One could understand Haskell's use of monads as a basic effects typing model. E.g. there is a big distinction between `a -> b` and `a -> IO b`. The trouble is that monads aren't convenient to compose. It's painful to model a lot of precise subsets of IO using monads.

Recently there has been much work on Algebraic Effects, which treat effects much like exceptions, having 'effect handlers'. With that understanding, an approach similar to checked exceptions would work for the effects model. Presumably, you could even have 'effect hierarchies' i.e. where you can specialize existing operations but use the existing implementation if the more precise one is not handled. Algebraic effects are more precise and composable than monads.

The 'partition' types I mentioned above can also be leveraged as a basis for effect typing. The idea there: operations are associated partition typeclasses, and a partition may be an instance of multiple classes. Since partitions are heterogeneous, they may have different effects available to them. The set of typeclass dependencies for the function would represent the effect type. (However, I aborted an effort along these lines due to Haskell's type inference system giving me headaches.)

Since I'm interested in heterogeneous computation, I favor systems that are a fair bit more precise than `pure vs. IO`. I want heterogeneity even within the pure computations, e.g. due to varying support for matrix operations or recursion (CPU vs. GPU). The partition-based approach and algebraic effects are both promising, IMO, but I'm having some difficulty reconciling them (in a simple, correct, and convenient manner) with capability security and precise grants of authority. It may be I want effect types only for the pure ops, which would belie their name.


Plaid, Mezzo, Rust

I think Koka is an excellent reference: the work on inferring effects, and general usability of effect systems, is an important complement to some more expressivity-oriented approaches such as DDC or Eff, Frank, Idris. In the same vein and also with Daan Leijen, Lightweight Monadic Programming in ML (LtU) is less ambitious but also nice.

I'm interested also in "permissions"-oriented programming languages: Plaid of Jonathan Aldrich et al. in the object-oriented world, and Mezzo as a rather more functional-oriented language, stemming from the more fundamental typed-capabilities work of François Pottier.


We're working on an effect system for Scala: https://github.com/lrytz/efftp/wiki

Some of the goals are lightweight annotations for effects, but also for effect-polymorphism, and providing an extensible framework that allows new domains to be implemented easily. Currently the implementation checks IO, exceptions and purity.


Effects and Monad Transformers

It seems to me that effects try to solve the problem of collapsing stacks of monad transformers.

Let's say that reading from stdin is done with the monadic function "read :: StdIn String" and writing to stdout is done with the monadic function "write :: String -> StdOut ()", and I want my program to have type "StdIO ()" which allows "read" and "write" but no other side-effects. I could do this with monad transformers, but "StdInT StdOut" is distinct from "StdOutT StdIn", even though they are equivalent. Also, I can't use "read" and "write" directly, one of them needs to be wrapped in "lift".

In Haskell we have to deal with this by either manually sprinkling "lift" all over our code, or writing custom monads for every type coercion we need (including between our custom monads!), or dumping everything in IO.

In an effect system, our type contains a list of effects, so "read :: Effect [StdIn] String", "write :: String -> Effect [StdOut] ()" and we can define "StdIO = Effect [StdIn, StdOut]". "read" and "write" can both be lifted automatically to the StdIO effect type.

Now, in a dependently-typed language like Idris, we should be able to prove that two monads commute. For example, we could prove:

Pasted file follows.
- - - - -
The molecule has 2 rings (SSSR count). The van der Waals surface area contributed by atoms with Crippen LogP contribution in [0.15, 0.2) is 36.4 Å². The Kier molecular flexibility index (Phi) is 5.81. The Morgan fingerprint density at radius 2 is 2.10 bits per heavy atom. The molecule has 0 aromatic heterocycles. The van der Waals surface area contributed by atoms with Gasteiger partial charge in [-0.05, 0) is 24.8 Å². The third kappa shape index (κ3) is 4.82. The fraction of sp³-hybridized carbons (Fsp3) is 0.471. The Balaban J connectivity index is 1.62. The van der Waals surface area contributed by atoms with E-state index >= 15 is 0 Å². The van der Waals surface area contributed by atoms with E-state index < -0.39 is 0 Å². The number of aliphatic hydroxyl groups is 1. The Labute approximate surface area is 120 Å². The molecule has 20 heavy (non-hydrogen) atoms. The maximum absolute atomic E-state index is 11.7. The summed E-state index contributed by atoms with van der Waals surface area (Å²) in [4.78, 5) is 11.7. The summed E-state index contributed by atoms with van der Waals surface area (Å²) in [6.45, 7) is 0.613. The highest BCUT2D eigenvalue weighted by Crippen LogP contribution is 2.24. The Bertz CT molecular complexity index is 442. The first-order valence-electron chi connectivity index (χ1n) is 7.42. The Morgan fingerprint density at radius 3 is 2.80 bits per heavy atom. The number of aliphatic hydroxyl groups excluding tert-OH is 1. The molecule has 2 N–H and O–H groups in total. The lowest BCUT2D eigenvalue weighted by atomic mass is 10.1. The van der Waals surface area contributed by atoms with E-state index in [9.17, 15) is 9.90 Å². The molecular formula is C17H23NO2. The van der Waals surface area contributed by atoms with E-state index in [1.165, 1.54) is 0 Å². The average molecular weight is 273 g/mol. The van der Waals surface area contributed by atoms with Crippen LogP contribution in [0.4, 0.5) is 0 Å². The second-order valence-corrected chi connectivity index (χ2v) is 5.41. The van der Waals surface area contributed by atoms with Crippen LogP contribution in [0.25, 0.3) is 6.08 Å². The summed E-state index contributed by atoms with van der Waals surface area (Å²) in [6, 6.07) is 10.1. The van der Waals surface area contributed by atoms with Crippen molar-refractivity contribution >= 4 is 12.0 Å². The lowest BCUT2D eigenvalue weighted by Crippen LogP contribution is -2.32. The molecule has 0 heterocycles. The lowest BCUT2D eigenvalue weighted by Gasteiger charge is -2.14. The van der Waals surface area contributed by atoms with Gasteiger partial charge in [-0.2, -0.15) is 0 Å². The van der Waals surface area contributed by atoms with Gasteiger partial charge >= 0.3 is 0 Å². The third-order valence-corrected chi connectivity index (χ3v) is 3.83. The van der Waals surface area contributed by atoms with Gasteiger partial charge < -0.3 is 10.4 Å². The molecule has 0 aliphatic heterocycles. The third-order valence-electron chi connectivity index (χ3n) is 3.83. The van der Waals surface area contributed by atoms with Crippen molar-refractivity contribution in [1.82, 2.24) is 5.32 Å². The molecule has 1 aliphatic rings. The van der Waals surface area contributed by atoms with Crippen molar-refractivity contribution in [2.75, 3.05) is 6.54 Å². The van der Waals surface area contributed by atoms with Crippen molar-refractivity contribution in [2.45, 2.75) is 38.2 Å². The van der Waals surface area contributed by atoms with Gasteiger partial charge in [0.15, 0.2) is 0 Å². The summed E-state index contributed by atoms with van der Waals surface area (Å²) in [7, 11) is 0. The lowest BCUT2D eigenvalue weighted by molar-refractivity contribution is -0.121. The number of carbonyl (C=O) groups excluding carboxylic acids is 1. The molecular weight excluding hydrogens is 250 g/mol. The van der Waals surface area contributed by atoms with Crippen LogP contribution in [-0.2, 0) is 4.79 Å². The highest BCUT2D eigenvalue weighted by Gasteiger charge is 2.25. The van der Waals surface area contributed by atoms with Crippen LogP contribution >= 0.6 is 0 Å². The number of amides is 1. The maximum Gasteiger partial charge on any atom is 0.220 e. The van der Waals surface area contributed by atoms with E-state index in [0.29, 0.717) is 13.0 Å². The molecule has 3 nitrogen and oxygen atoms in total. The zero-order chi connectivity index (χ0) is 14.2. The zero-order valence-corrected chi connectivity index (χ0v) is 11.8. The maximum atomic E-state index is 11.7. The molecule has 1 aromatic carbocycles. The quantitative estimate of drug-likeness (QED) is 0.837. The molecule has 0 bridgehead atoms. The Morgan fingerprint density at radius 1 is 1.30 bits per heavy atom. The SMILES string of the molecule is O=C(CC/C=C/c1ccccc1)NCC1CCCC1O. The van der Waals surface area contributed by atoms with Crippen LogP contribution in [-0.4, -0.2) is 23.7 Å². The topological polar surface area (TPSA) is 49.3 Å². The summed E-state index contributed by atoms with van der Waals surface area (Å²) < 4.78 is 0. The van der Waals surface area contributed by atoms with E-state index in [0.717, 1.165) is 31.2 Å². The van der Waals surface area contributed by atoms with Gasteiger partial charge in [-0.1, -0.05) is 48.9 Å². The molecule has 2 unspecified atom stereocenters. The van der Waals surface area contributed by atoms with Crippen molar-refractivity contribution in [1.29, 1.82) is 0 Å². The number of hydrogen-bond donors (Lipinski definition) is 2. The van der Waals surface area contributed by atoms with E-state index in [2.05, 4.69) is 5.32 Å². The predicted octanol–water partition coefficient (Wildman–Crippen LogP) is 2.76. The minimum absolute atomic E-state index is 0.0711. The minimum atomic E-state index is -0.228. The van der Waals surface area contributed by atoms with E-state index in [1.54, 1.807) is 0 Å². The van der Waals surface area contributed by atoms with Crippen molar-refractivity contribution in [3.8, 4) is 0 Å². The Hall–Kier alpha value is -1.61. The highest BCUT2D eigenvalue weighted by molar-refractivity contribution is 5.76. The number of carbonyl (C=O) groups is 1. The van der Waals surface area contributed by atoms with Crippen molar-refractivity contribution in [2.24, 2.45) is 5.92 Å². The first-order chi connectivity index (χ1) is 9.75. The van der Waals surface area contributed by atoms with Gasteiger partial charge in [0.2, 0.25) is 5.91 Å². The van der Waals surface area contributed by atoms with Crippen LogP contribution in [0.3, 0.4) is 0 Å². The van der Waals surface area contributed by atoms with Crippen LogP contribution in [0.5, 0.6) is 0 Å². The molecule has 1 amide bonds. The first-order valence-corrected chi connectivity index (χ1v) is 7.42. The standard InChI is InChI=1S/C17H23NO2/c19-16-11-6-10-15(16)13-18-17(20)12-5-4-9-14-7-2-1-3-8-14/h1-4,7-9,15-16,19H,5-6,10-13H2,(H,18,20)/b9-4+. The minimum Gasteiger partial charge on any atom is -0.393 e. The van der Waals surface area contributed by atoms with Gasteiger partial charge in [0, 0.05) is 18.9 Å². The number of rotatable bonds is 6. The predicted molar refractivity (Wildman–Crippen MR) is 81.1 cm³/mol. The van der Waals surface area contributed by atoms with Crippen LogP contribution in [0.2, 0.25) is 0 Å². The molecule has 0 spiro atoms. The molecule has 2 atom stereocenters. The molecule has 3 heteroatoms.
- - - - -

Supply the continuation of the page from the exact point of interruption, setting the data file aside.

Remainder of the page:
stdinStdoutIndependent :: StdInT (StdOutT IdM) = StdOutT (StdInT IdM)

We can collapse any stack of monad transformers into a single monad if we have a proof that the levels commute. In the majority of cases, ie. those which effect systems target, these proofs are trivial and thus can be inferred. This basically automates the 'custom monads for type coercion' option above.

Our code would look something like this, where {} indicates a set:

myRead  ::           Collapsed {StdIn} String
myWrite :: String -> Collapsed {StdOut} ()
myCat   ::           Collapsed {StdIn, StdOut} ()
myCat = do s <- myRead
           myWrite s

I tried to do this a few months ago, but kept hitting a wall when trying to implement those sets. I didn't want to use something hacky like string IDs for the types, so after playing with reflection for a while I gave up.

Note that the Idris effect system seems to use string IDs for types, so this might be unavoidable :(

My questions are thus:
* Can we use proof obligations that our monads commute to get something like an effect system?
* Can we do it in a user-extendible way, without relying on hacks like comparing strings?
* Would such a system just be isomorphic to an effect system?

Monads and Effect Systems

Quoting from The Sequential Semantics of Producer Effect Systems by Ross Tate speaking about The marriage of effects and monads:

Wadler and Thiemann famously showed that one of Talpin and Jouvelot’s effect systems can be formalized by what has become known as an indexed monad. An indexed monad is a join semi-lattice of monads connected by monad morphisms. The semantics of sequencing effectful computations was defined by coercing both computations to the least common supermonad and then using the join of that monad.

Aha! Thanks, that's exactly

Aha! Thanks, that's exactly what I meant :) I was having one of those "surely someone's thought of this before?" moments.

Alternatives to text editor for source code

One issue with very complicated effect typing could be the way it clutters the source code and its readability. If I was working with a system that had many different effect types, I imagine that source code with complicated effect types would benefit by having some type of collapsing view, so that the effect types can be declared in the place they are used but could show up as short collapsed strings when browsing source (color syntax highleted, etc.)

Programmers are traditionally reluctant to give up their favorite editors/key bindings etc. So making something like that practical essentially involves a kind of applied research project to implement a common framework/format for replacement editor/IDE to build around, with popular alternatives basically implemented to start with.

Or you know....one could use

Or you know....one could use a language with effect inference.